During the week of July 15 to 22, I was in Washington DC for the 2018 Conference of the Guild of Natural Science Illustrators. It happened to be the 50th anniversary of the founding of the GNSI, and a record number of attendees made it extra special. This was my fourth time attending a GNSI conference, and as always it was an educational, inspirational, adventure-filled week, with new connections and reconnections made. I have two works in the juried exhibit, which is on view until October 15 at the American Association for the Advancement of Science.

During such a busy week, I’m not always great at remembering to take photos of significant events, but here are some:

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At the GNSI business lunch, this slide summarized the mission of the organization: “GNSI connects professionals who promote, educate, and celebrate the visual communication of science.”

 

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Kim Moss discusses science art, including one of her recent projects.

 

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Callan Bentley talks about visualization in the geosciences.

 

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My friend Carrie Carlson (left) and I pose at the entrance to the GNSI 2018 Exhibit venue, the American Association for the Advancement of Science.

 

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My artwork (left), in the gallery at the American Association for the Advancement of Science.

 

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A day at the Museum: GNSI Conference attendees line up to enter the SNMNH before it is open to the public, so we can get a group photo in the rotunda.

 

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Kirk Johnson, Director of the Smithsonian National Museum of Natural History, gives a plenary lecture to our group.

 

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We were able to tour the invertebrate collections at the Smithsonian National Museum of Natural History.

 

Aside from the wonderful presentations and plenaries, most of which I forgot to photograph, I attended in a superb day-long workshop by Justine Lee Hirten on making digital illustrations look more like traditional media. I had also signed up for two field trips.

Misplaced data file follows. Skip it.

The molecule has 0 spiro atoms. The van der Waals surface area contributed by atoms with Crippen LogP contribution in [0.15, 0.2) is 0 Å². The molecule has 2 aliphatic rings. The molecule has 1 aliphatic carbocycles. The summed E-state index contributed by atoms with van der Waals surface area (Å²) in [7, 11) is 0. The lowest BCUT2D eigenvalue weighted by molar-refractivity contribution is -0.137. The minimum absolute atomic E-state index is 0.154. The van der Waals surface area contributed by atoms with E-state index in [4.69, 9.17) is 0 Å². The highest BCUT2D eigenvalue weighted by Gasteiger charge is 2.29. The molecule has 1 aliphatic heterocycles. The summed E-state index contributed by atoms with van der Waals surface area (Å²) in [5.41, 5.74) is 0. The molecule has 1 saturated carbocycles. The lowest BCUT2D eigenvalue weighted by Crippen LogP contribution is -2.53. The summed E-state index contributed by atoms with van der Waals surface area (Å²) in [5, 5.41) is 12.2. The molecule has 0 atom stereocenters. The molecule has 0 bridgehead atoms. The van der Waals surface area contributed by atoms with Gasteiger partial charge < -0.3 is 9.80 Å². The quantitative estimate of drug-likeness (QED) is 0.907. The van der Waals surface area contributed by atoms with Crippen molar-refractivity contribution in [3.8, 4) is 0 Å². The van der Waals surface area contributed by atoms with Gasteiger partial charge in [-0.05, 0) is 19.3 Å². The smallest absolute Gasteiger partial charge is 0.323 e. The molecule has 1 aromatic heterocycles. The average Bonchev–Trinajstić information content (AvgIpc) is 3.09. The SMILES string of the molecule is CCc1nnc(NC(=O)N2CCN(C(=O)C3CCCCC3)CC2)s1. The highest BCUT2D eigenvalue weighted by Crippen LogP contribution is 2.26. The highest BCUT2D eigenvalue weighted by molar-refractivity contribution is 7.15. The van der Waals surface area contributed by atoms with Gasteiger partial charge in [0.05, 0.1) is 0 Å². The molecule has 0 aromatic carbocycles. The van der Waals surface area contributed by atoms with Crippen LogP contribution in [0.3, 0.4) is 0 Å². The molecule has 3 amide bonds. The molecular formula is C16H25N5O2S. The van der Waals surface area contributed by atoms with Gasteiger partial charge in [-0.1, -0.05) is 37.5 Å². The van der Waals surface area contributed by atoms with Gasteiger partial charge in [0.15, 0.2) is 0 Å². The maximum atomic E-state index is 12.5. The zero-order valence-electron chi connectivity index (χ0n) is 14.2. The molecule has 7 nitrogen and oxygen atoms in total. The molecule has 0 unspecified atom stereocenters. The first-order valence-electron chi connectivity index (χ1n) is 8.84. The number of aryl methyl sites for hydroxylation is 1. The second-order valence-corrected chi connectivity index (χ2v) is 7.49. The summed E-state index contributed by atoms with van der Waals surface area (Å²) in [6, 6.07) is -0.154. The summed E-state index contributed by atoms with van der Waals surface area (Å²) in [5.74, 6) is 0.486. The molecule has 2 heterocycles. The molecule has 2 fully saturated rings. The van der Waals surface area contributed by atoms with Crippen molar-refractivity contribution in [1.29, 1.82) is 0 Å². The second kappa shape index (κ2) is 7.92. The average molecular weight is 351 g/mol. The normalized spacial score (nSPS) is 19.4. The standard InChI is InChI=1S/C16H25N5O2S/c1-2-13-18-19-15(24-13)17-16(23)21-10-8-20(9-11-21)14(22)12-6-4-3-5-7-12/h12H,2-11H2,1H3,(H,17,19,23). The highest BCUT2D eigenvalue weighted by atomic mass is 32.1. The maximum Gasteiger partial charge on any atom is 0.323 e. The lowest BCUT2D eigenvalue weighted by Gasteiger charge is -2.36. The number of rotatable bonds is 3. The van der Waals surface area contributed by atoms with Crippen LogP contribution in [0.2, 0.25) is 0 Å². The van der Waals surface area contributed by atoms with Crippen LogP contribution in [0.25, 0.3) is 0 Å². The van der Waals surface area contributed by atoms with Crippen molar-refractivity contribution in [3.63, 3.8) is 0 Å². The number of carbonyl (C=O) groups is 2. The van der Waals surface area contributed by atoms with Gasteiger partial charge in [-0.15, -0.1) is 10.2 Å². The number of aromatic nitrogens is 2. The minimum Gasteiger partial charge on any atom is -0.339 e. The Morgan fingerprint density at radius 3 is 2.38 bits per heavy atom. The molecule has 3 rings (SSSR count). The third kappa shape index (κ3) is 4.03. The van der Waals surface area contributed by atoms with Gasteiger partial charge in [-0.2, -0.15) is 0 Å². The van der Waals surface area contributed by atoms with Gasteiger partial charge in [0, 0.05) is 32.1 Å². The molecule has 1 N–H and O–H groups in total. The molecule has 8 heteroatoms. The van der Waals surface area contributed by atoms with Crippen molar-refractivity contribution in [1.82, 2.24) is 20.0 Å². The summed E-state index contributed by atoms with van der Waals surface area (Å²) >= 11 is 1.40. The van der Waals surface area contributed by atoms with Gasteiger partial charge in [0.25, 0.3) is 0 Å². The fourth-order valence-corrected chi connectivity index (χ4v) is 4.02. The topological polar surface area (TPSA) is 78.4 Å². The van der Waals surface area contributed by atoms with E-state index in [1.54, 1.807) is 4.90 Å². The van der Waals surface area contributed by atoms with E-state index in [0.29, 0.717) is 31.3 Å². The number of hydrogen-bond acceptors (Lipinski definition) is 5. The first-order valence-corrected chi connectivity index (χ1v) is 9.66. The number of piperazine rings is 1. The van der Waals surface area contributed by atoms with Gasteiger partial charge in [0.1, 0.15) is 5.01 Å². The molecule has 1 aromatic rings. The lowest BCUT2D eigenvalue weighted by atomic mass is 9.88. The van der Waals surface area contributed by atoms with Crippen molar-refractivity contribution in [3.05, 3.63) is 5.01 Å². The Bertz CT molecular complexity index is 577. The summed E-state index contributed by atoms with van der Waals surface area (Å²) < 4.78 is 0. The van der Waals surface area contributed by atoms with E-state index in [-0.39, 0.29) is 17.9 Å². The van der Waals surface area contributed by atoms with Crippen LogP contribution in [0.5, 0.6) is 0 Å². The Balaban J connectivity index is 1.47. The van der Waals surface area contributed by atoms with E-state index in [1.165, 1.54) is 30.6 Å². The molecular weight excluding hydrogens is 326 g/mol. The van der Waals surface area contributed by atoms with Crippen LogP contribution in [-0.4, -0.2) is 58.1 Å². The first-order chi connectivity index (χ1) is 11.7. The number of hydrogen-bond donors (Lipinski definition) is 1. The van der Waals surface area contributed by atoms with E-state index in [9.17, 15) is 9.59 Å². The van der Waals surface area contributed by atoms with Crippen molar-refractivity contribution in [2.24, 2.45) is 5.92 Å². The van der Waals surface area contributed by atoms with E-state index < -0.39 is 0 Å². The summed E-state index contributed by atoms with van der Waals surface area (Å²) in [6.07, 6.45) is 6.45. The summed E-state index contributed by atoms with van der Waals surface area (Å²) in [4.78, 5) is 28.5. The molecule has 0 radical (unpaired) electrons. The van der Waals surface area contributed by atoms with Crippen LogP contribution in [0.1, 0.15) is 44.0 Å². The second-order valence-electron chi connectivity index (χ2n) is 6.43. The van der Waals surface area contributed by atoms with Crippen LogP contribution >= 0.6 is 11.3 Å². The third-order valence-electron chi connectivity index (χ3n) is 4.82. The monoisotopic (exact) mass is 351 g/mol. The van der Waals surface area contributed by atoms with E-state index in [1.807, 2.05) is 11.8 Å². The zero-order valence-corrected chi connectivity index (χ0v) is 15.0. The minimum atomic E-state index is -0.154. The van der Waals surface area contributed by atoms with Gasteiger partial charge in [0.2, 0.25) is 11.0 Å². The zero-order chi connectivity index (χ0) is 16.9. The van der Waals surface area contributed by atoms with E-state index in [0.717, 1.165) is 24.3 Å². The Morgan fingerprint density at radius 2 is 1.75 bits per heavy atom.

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I was one of a lucky few GNSI members to be part of a VIP tour of the Bureau of Printing and Engraving, where we got an up-close view of how bills are printed, and what sorts of security measures are included in the designs of the bills (though nothing too specific of course!).

 

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Souvenirs from the Bureau of Printing and Engraving: ¬†Vendor samples, meant to promote their paper and printing techniques, along with security features. Aren’t they beautiful? I wish the artists were credited.

 

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One adventure was a field trip to Scientists Cliffs, MD to explore the Chesapeake Bay beach and look for fossils. Here I am, wearing a garbage bag and carrying a battered umbrella, trying to stay somewhat dry in the pouring rain while grabbing handfuls of sand from the shore to sift through in the hopes of spotting a shark tooth or other fossil. It certainly would have been easier without the rain and driving surf, but I had fun. Photo by Carrie Carlson.

On my own, brief visits to the National Portrait Gallery and to the botanical art exhibit at the US Botanical Gardens rounded out the very busy week.

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Dusk on the lovely campus of American University, our host for this conference.

I’m grateful for the Guelph Arts Council‘s Jane Graham Memorial Award¬†that helped fund my participation in this conference.

2 Comments

edamstra

I really enjoyed reconnecting with you, Karen. It’s too bad we couldn’t go beach combing together; we’ll have to make it a point to do that someday!

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